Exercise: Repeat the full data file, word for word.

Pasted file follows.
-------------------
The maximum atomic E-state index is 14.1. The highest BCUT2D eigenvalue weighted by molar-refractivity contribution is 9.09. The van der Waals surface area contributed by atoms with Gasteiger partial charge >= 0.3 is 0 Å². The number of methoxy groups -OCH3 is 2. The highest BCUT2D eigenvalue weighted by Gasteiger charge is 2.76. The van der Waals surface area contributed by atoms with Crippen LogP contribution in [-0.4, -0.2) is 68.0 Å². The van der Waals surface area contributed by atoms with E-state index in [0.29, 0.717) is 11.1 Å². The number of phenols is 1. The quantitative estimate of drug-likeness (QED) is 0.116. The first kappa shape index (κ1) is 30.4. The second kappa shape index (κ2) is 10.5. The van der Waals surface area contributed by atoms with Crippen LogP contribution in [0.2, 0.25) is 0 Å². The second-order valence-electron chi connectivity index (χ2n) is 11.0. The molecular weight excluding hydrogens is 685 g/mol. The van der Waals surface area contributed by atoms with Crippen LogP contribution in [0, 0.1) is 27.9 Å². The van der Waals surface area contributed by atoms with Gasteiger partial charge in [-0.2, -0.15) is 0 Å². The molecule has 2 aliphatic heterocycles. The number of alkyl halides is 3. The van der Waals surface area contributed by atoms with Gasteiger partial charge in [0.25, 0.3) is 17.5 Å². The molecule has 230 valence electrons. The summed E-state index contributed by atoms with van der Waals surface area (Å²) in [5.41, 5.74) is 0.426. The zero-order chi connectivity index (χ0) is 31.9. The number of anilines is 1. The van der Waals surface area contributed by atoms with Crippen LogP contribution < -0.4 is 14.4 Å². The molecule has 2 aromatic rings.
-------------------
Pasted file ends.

The maximum atomic E-state index is 14.1. The highest BCUT2D eigenvalue weighted by molar-refractivity contribution is 9.09. The van der Waals surface area contributed by atoms with Gasteiger partial charge >= 0.3 is 0 Å². The number of methoxy groups -OCH3 is 2. The highest BCUT2D eigenvalue weighted by Gasteiger charge is 2.76. The van der Waals surface area contributed by atoms with Crippen LogP contribution in [-0.4, -0.2) is 68.0 Å². The van der Waals surface area contributed by atoms with E-state index in [0.29, 0.717) is 11.1 Å². The number of phenols is 1. The quantitative estimate of drug-likeness (QED) is 0.116. The first kappa shape index (κ1) is 30.4. The second kappa shape index (κ2) is 10.5. The van der Waals surface area contributed by atoms with Crippen LogP contribution in [0.2, 0.25) is 0 Å². The second-order valence-electron chi connectivity index (χ2n) is 11.0. The molecular weight excluding hydrogens is 685 g/mol. The van der Waals surface area contributed by atoms with Crippen LogP contribution in [0, 0.1) is 27.9 Å². The van der Waals surface area contributed by atoms with Gasteiger partial charge in [-0.2, -0.15) is 0 Å². The molecule has 2 aliphatic heterocycles. The number of alkyl halides is 3. The van der Waals surface area contributed by atoms with Gasteiger partial charge in [0.25, 0.3) is 17.5 Å². The molecule has 230 valence electrons. The summed E-state index contributed by atoms with van der Waals surface area (Å²) in [5.41, 5.74) is 0.426. The zero-order chi connectivity index (χ0) is 31.9. The number of anilines is 1. The van der Waals surface area contributed by atoms with Crippen LogP contribution < -0.4 is 14.4 Å². The molecule has 2 aromatic rings.